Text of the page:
Character-Knowledge IC and OOC

Re: The "Five-Character"-Problem

It is for precisely this reason that I DON'T tell anyone of any other characters I use, because no matter what, people always treat you different, even if you say "((Hey it's me, Dartanian))" I've created three characters in my time, each completely different. (I kind of felt bad after one because he was played as a stuck-up, rude, self-centered wizard) and I'd never tell people who they are because I don't want to be treated any different. The only problem is having a main one because you might slip (which I've done a few times) and reveal yourself. Fortunately no one noticed when I did that. ;) Or at least they didn't let on that they noticed.

Calling them your family is fine, but overdone. Personally, some characters I don't see WHY you have to even reveal that they're the same person in the first place. If you reveal that you are, no matter how "good" a roleplayer you are, you start to treat them differently. If they're a friend, you'll naturally act more friendly towards them. If there was some bad blood between you, your character will usually be more overcritical of what the other does.

Even the best roleplayers have a bad day and it affects their roleplaying. Or sometimes they even have a good day and it might affect a normally gloomy character. Likewise, while judging the character, we too often judge the person with them. Just because someone plays a real jerk doesn't always mean the person is (though with the lack of roleplaying, it just very well might.)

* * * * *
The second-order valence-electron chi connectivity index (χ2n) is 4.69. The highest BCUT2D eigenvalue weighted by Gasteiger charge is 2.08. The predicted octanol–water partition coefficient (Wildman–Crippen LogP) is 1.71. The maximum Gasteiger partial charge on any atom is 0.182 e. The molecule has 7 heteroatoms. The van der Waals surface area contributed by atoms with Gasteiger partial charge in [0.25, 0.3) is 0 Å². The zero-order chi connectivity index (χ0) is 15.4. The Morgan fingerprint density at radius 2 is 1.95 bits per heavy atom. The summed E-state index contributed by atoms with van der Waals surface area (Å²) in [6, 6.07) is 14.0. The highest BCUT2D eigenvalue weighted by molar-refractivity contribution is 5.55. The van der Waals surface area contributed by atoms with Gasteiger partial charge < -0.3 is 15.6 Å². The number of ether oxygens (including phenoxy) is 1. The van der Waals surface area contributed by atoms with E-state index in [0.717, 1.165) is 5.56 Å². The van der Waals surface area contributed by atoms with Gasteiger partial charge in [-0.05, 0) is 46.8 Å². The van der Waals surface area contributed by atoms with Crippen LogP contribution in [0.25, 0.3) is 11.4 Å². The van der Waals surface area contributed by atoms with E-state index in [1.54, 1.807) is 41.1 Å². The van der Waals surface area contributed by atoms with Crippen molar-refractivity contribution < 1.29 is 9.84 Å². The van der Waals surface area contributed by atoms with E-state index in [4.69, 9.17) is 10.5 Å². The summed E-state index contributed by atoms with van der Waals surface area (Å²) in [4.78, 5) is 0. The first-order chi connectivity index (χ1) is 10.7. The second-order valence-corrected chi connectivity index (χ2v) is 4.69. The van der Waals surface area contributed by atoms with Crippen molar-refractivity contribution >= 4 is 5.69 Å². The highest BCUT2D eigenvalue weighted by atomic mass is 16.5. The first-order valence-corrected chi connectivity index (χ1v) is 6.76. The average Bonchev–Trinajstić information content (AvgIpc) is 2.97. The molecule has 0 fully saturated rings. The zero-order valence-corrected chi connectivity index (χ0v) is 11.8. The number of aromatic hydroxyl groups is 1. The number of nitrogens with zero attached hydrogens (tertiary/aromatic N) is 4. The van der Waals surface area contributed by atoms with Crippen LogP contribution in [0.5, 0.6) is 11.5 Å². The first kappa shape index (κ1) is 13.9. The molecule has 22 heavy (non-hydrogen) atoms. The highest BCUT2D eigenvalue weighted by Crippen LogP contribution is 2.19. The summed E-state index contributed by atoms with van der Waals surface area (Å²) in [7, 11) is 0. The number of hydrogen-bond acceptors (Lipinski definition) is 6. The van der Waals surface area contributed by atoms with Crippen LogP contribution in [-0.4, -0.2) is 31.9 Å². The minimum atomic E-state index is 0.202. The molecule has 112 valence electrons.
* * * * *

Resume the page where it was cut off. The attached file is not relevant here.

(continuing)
I'm wandering like I usually tend to. There should be an IC justification at least. But you could leave it alone at best. A better way to justify it rather than say that they are brother and sister, is just act as if the item disappeared on its own and some "mysterious thief" must have gotten away with it. Or maybe a wicked form of mind control caused them to send off the item and they have no recollection of giving it off. I personally wouldn't use the votes at all unless they might be family or you think that the character would support their actions too.

It all leads to the distinction. There is character knowledge and player knowledge. This you see in a lot of RPG books. Distinguishing between these two things is the toughest, but most rewarding thing about roleplaying. It's this that allows you to be surprised, angry, sorrowful, disgusted, etc. If you have "seen it all," try to not make it as if your character has. Trust me, it is a lot of fun.

-Dartanian Lestor

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